The Diary of Maynard Perdu, Smock Alley Theatre – Dublin
Writer: Billy Roche
Director: Billy Roche
Peter McCamley takes to the stage as the one and only Maynard Perdu. Over the course of the next one-and-a-half hours he takes the audience on a journey through the exceptional life of Maynard Perdu; something of a dandy.
He lives in a world of the fantastic, in the mirrored, burlesque world of the Spiegeltent where fantasy and illusion reign supreme. He creates an imagined life for himself and sets out to live it to the full. But how much is real and how much is an invention? He is a showman, turning the stage into a carnival, he is a ship’s lookout preparing for a show, he is a man who has women fighting over him, giving up their comfortable lives to follow him into a life of adventure and excitement. He shifts shape and becomes a new person whenever the need arises. This process is entertaining as McCamley’s moves across the stage in this one-man show. He displays great ability as he switches characters, accents, manoeuvres props and turns the stage into his own.
The layers of Maynard Perdu become visible and begin to be stripped back when he returns to his birthplace and finds himself in surroundings that are both familiar and strange. The script, by writer and musician Billy Roche, plays around with the idea of identity, and whether a person is who they were born as or who they make themselves into. Truth and certainty slip through one’s fingers like Maynard’s fine words and intricate tales.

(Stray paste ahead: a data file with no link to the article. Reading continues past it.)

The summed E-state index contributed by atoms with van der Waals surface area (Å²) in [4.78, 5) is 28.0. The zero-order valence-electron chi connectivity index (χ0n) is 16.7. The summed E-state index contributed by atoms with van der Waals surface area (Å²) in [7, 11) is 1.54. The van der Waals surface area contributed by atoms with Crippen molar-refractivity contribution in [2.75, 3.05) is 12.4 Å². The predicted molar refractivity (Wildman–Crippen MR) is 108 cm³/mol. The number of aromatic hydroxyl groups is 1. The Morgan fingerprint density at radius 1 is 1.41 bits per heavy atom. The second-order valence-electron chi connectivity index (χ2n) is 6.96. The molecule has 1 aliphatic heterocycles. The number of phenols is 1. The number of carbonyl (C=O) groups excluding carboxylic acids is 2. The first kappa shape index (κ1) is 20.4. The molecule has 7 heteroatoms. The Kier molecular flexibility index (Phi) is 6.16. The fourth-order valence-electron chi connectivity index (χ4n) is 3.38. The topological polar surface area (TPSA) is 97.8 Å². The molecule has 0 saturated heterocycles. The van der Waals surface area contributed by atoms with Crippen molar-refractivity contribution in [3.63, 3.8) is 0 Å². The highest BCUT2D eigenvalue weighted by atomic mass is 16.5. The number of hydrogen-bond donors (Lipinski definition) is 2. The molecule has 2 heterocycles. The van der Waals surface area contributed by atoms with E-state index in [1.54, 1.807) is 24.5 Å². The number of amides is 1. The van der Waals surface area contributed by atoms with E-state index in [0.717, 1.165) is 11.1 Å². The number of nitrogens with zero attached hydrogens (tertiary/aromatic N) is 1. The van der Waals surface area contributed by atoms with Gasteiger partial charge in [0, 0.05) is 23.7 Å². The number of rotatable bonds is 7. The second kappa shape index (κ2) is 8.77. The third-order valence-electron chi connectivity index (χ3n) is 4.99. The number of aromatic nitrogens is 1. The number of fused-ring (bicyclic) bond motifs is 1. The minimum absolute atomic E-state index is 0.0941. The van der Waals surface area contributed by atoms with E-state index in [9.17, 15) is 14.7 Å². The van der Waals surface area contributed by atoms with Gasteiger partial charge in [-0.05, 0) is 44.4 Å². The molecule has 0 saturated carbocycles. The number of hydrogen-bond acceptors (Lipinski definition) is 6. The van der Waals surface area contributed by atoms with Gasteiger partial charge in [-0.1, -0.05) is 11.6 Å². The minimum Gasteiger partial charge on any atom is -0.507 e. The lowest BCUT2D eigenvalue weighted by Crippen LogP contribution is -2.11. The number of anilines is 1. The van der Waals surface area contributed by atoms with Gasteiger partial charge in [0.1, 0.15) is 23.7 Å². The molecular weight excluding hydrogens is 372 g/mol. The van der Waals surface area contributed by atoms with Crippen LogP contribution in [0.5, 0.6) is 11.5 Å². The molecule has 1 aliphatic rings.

Particular attention has been paid to the props and staging, and stage manager Aileen Donohoe and assistant stage manager Sadhbh Cullinana should be applauded for the amount of thought and effort that went into creating the set. Atmospheric and cosy when needed, the stage can also become the scene of dramatic disagreements, imprisonment, the start of a new life and more. This is done with remarkable dexterity.
McCamley changes clothes throughout. As he does his character changes also. He begins in bright, luxurious leather and silk but the play ends on a very different note. Wearing black and having to face up to the reality of his new life, his clothing and the background devoid of colour and light, the play ends on a somewhat sad and tender note. The lines between reality and illusion look like they might have been redrawn but where does that lead our Maynard Perdu? Having experienced loss and confusion a new man stands before us, perhaps with one more story to tell.
Closing with a standing ovation The Diary of Maynard Perduis an intricate play that as it unwinds takes the audience into the mind and heart of a wandering soul.